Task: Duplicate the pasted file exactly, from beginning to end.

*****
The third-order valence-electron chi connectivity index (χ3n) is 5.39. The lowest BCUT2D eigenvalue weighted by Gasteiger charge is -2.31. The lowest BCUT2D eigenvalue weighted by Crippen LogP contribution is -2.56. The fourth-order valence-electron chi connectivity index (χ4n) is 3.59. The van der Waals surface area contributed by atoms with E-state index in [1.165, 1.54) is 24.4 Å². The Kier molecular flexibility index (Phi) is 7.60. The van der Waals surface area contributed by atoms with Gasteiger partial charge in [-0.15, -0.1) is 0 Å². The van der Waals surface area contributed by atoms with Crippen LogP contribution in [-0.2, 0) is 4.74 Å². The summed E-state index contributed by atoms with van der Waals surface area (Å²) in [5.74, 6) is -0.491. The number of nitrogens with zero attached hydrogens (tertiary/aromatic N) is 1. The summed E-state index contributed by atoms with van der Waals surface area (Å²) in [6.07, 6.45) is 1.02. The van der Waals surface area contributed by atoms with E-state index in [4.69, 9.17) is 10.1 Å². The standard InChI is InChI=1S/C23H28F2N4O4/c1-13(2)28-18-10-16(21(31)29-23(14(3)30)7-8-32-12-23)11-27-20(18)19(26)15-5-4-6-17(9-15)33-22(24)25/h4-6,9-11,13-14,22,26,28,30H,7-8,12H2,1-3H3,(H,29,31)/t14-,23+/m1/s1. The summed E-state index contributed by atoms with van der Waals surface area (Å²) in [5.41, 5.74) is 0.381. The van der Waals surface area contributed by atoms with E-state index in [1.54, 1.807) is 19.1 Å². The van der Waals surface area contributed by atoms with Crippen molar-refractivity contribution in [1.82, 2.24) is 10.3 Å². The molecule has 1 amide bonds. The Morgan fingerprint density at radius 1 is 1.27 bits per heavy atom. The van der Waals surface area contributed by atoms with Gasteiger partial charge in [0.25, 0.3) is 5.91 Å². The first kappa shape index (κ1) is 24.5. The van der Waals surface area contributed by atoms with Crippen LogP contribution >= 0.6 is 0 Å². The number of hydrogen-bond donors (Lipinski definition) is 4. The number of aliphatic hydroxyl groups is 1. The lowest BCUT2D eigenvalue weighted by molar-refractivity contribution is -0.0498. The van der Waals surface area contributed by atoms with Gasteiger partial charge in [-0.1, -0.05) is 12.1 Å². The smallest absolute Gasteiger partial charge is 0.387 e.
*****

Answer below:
The third-order valence-electron chi connectivity index (χ3n) is 5.39. The lowest BCUT2D eigenvalue weighted by Gasteiger charge is -2.31. The lowest BCUT2D eigenvalue weighted by Crippen LogP contribution is -2.56. The fourth-order valence-electron chi connectivity index (χ4n) is 3.59. The van der Waals surface area contributed by atoms with E-state index in [1.165, 1.54) is 24.4 Å². The Kier molecular flexibility index (Phi) is 7.60. The van der Waals surface area contributed by atoms with Gasteiger partial charge in [-0.15, -0.1) is 0 Å². The van der Waals surface area contributed by atoms with Crippen LogP contribution in [-0.2, 0) is 4.74 Å². The summed E-state index contributed by atoms with van der Waals surface area (Å²) in [5.74, 6) is -0.491. The number of nitrogens with zero attached hydrogens (tertiary/aromatic N) is 1. The summed E-state index contributed by atoms with van der Waals surface area (Å²) in [6.07, 6.45) is 1.02. The van der Waals surface area contributed by atoms with E-state index in [4.69, 9.17) is 10.1 Å². The standard InChI is InChI=1S/C23H28F2N4O4/c1-13(2)28-18-10-16(21(31)29-23(14(3)30)7-8-32-12-23)11-27-20(18)19(26)15-5-4-6-17(9-15)33-22(24)25/h4-6,9-11,13-14,22,26,28,30H,7-8,12H2,1-3H3,(H,29,31)/t14-,23+/m1/s1. The summed E-state index contributed by atoms with van der Waals surface area (Å²) in [5.41, 5.74) is 0.381. The van der Waals surface area contributed by atoms with E-state index in [1.54, 1.807) is 19.1 Å². The van der Waals surface area contributed by atoms with Crippen molar-refractivity contribution in [1.82, 2.24) is 10.3 Å². The molecule has 1 amide bonds. The Morgan fingerprint density at radius 1 is 1.27 bits per heavy atom. The van der Waals surface area contributed by atoms with Gasteiger partial charge in [0.25, 0.3) is 5.91 Å². The first kappa shape index (κ1) is 24.5. The van der Waals surface area contributed by atoms with Crippen LogP contribution >= 0.6 is 0 Å². The number of hydrogen-bond donors (Lipinski definition) is 4. The number of aliphatic hydroxyl groups is 1. The lowest BCUT2D eigenvalue weighted by molar-refractivity contribution is -0.0498. The van der Waals surface area contributed by atoms with Gasteiger partial charge in [-0.1, -0.05) is 12.1 Å². The smallest absolute Gasteiger partial charge is 0.387 e.